This story is part of the Elbows on the Table Essay Series. Illustration by Irene Lee.
By Becka Chambliss, Imperfect’s Merchandise Marketing Manager
It all started with The Great British Bake Off.
As a parent who is reasonably responsible when it comes to not traumatizing my kid, I don’t subject her to my preferred TV: true crime shows. But I also cannot deal with cartoons so cooking shows are our sweet spot.
During the pandemic, it also became our refuge and inspiration.
I’m a stepmom. Which is to say with trepid honesty, that I don’t have a forged in childbirth, innate biological bond with my daughter. I also have a partner who is very much my opposite (in a great way) and just like her.
The two of them can debate for hours over the best Pokemon and are a ruthless duo in Mario Kart. They frequently try to solicit my participation in co-op board games while I plead for a family bike ride instead.
If they’re two peas in a pod, I’m the random carrots hanging out in the crisper next to them. Unrelated in almost every way, but usually ending up together on the plate.
Being the only carrot can feel a little lonely, but during quarantine things were different. When work and Zoom school ended for the day, she and I spent most evenings in the kitchen together. My partner is an essential worker with the late shift so it was just her and I until bedtime.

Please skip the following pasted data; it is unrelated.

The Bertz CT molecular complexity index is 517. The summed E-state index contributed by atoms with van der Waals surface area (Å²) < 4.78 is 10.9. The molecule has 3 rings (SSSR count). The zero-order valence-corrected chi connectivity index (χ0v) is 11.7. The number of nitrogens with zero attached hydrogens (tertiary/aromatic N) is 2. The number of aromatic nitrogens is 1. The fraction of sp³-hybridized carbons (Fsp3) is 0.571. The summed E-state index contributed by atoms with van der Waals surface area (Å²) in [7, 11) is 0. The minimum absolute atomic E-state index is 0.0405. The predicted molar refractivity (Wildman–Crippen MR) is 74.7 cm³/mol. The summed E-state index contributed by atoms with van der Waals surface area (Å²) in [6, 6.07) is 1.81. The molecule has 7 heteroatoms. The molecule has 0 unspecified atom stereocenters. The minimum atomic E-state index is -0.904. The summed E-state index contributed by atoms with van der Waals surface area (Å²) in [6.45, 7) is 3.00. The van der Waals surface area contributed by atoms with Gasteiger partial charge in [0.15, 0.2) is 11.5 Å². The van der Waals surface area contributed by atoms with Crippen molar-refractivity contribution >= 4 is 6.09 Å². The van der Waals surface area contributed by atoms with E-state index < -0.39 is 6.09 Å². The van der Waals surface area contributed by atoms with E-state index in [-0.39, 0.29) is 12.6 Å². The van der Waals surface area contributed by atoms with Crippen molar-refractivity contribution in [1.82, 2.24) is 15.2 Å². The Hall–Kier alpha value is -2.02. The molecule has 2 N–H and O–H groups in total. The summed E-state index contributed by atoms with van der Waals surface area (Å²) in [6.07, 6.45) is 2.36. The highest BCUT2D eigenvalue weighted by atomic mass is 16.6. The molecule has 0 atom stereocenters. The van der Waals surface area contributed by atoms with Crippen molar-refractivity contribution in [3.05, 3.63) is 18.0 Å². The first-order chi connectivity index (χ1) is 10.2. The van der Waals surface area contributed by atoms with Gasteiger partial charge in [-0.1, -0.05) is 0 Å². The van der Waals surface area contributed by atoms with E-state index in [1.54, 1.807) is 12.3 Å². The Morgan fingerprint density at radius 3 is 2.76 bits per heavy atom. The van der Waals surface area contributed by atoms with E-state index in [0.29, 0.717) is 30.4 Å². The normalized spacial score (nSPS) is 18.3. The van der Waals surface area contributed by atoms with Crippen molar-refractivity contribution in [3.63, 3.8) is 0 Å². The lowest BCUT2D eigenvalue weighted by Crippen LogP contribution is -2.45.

Inspired by our favorite cooking shows, we had our own bake off, an ill-fated homemade pasta night (making pasta is a marathon, not a sprint), and fell victim to delusions of culinary grandeur when we attempted, yes, sourdough starter. That perfectly baked loaf of sourdough never materialized, but a connection and bond over food did. Together we chopped, sauteed, mixed, baked, and along the way discovered we loved a lot of the same flavors.
As restrictions have eased and life is starting to make demands on us again, we’re not cooking together as much. She’s got gymnastics a few nights a week, the social calendar is ramping back up, and I’ve got the daily task of being an adult.
In two short weeks she goes back to school, the in-person kind, and she’s at that age where her friends are about to become the center of her universe.
Parents have a finite amount of time to nurture their kids before they go out into the world. We’re like that little yeast packet you pop in the dough. We help get things started until they begin to rise on their own. It’s bittersweet to realize that as we approach pandemic re-entry, we won’t have this strange bubble of undisturbed connectedness anymore. Regardless of where the world takes her from now on, I hope we’ll always have Bake Off.